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(Updates death toll in first paragraph.)
Oct. 16 (Bloomberg) -- Thousands of Yemeni protesters clashed with security forces and armed gunmen loyal to President Ali Abdullah Saleh, leaving at least eight people dead.
Five demonstrators and two soldiers who defected and joined the opposition were killed in the capital today, Sana’a, according to Mohammed al-Qubati, a doctor at the field clinic at the demonstrators’ camp. At least one woman was killed in clashes in the southern city of Taiz, Hisham al-Jaradi, an activist, said by telephone. The renewed violence comes a day after 16 people were slain in fighting.
Demonstrations began in the Arab world’s poorest country at the end of January, inspired by revolts that ousted the leaders of Tunisia and Egypt. They deepened as military and tribal leaders joined the opposition. Efforts by the Gulf Cooperation Council to broker a power-transfer agreement have failed.
Saleh returned to Yemen on Sept. 23 after three months in Saudi Arabia, where he received medical treatment following a rocket attack in the capital.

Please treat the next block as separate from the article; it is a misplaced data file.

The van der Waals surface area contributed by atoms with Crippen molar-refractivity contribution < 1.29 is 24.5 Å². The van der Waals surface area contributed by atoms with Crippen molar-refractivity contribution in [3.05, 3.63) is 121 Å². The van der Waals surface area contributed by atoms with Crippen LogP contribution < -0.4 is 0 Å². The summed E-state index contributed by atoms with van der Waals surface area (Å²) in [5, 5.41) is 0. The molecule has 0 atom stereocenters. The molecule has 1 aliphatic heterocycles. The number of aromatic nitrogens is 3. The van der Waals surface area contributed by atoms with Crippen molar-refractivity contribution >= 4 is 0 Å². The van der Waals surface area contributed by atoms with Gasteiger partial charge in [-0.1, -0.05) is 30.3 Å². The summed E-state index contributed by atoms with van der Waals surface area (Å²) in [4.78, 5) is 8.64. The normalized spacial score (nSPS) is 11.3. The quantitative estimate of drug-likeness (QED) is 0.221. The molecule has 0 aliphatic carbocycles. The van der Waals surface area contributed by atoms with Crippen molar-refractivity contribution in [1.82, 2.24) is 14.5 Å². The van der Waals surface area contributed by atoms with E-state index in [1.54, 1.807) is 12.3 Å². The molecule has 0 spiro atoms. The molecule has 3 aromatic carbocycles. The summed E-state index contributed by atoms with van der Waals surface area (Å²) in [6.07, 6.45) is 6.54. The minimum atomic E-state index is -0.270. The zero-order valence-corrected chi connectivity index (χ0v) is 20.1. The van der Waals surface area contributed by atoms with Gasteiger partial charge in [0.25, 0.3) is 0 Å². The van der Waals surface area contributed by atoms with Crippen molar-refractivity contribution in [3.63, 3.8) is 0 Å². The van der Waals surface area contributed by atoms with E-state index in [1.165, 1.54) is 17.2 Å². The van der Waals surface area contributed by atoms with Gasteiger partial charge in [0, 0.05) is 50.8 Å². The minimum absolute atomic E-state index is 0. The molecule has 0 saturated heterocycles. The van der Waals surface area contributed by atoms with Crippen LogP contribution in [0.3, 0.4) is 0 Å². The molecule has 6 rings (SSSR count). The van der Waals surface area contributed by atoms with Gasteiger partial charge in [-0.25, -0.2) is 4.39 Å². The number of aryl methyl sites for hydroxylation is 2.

Yemen LNG, the country’s liquefied natural gas exporter, halted production yesterday after an attack on a gas pipeline. Attacks against the country’s pipeline network have disrupted exports and caused nationwide shortages since protests against Saleh started.
The loss of production is expected to be limited as the plant was due to shut down on Oct. 23 for annual maintenance, Yemen LNG said in an e-mailed statement yesterday.
Elsewhere in Yemen, two U.S. drone strikes killed at least seven al-Qaeda militants, including the group’s media chief in Yemen, the Associated Press reported, citing unidentified government officials and tribal leaders.
The Oct. 14 operation killed Ibrahim Mohamed Saleh al-Bana, an Egyptian national and a media officer for al-Qaeda in the Arabian Peninsula. The strikes also killed Abdul-Rahman al- Awlaki, son of the late Anwar al-Awlaki, a U.S.-born Islamic cleric who recruited for al-Qaeda and was killed by an American drone aircraft in Yemen Sept. 30, the AP reported.
Yemen has the eighth-largest crude reserves in the Middle East and relies on oil sales for 90 percent of its hard currency earnings, according to the U.S. Energy Information Oil Administration.
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